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I recently bought a large second hand poster-size print. It has some slight damage to the sides and a strange stain line across one side (see photos).

I would really like to restore it if possible. I suspect the background was painted with watercolours. I have some experience painting with watercolours and thought maybe I could paint the missing pieces of background as best I could on separate paper and then stick the paper onto the print. (I would try to get the new paper as level with the print as possible but I don't know how I would do that yet.)

Does anyone have any advice on whether this is a good plan?

Or has anyone done something similar and able to share tips that would help?

Example of damage on corner Example of damage on side Example of line on print

Click on images for larger versions

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  • The poster looks like it's been attached to a piece of board; is that the case? Or is it just a sheet of paper? – Joachim Mar 23 at 15:00
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I don't have any pictures, but I once saw a "restored" print technique which amazed me. The damaged painting was valuable, so the owner didn't want to modify it directly. So he bought two appropriate sized frames and from their parts assembled a single frame with two sheets of protective glass.

Then with the painting behind a single sheet of glass, he painted his repairs on the glass. I suppose that the medium was very forgiving because any mistakes could be wiped away before they dry and reattempted as often as needed to get them right. Eventually, he had the look that he wanted. He then waited for all the paint to thoroughly dry.

At which point, he took the painting and glass out of the frame. Added the second sheet of glass in front of the painted one and reassembled his artwork.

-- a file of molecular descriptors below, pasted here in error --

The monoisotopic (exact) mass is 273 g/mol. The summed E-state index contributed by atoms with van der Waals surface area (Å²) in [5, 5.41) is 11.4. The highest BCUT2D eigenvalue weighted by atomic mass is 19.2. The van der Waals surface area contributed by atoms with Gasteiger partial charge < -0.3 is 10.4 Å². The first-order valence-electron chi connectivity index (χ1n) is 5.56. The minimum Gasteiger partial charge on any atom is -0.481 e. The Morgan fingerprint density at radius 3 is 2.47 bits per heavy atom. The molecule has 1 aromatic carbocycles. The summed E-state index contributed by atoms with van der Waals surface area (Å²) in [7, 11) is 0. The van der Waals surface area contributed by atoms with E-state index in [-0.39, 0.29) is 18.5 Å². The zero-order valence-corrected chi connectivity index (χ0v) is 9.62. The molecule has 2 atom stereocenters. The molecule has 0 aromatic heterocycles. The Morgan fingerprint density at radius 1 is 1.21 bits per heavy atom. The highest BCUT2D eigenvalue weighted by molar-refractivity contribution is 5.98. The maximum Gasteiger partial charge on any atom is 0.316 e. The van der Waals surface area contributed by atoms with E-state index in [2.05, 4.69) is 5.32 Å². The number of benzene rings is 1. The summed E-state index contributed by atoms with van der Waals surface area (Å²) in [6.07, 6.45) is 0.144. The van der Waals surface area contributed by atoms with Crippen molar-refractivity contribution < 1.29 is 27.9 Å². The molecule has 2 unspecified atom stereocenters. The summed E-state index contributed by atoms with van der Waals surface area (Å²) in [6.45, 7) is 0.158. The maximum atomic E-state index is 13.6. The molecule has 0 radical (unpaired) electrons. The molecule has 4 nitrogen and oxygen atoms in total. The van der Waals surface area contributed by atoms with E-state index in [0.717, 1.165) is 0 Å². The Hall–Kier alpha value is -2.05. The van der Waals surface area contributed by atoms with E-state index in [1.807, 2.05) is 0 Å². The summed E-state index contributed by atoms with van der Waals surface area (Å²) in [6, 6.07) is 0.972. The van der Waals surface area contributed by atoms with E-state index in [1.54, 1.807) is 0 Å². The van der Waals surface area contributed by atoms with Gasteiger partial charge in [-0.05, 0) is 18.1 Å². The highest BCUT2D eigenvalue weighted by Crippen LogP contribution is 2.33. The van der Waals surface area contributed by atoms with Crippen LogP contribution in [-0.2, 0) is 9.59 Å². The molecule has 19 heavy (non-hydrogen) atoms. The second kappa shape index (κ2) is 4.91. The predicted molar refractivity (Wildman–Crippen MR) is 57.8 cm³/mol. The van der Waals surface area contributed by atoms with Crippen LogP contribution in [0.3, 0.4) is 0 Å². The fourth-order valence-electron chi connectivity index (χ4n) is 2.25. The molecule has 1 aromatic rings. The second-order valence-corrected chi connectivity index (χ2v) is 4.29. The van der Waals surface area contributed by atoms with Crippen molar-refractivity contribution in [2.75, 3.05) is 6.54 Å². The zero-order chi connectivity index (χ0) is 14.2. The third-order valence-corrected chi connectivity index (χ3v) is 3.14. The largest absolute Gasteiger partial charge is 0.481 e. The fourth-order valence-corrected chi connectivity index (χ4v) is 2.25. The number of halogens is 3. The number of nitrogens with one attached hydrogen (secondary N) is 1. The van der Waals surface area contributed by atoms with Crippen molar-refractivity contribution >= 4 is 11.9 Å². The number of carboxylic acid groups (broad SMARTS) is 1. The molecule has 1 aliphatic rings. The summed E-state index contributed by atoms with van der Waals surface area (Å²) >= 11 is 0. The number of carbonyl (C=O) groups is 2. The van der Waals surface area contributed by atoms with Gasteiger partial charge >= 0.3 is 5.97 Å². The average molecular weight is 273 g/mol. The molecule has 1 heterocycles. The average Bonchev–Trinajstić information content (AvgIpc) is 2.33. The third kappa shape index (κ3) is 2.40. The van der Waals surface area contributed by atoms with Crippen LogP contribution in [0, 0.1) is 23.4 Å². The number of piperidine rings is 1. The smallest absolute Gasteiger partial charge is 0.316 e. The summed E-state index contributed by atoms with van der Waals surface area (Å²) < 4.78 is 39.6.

In this way, the repairs on glass are themselves behind glass and the finished work is mostly indistinguishable from the original undamaged work.

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  • Oooh, very clever thinking! :) – scanny May 11 '18 at 19:53
  • This might be even nicer with a very thin sheet of plexiglass or other plastic material, so that the difference in depth is not as obvious. Depending on the project, one could even paint on the inside of the cover glass, so only one sheet is necessary and this depth difference is not as obvious. – Joachim Mar 23 at 14:58
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I don’t think you will ever be able to satisfactorily repair a watercolor painting with this kind of damage. Gluing paper is risky, because you will never be able to match the texture and grain perfectly, which will make the repairs stand out even more. Matching the colors would similarly prove challenging -even for a professional.

I see two possibilities. Either use a gouache or acrylic to inpatient the damaged areas and distribute the repair across the painting in order to repair it with a new style. This would require a bit of skill, but is probably what I would do. (Below the green is kind of like what I mean.) image

The other possibility is to take a very high quality photograph, repair the image digitally and have it archivally printed on canvas.

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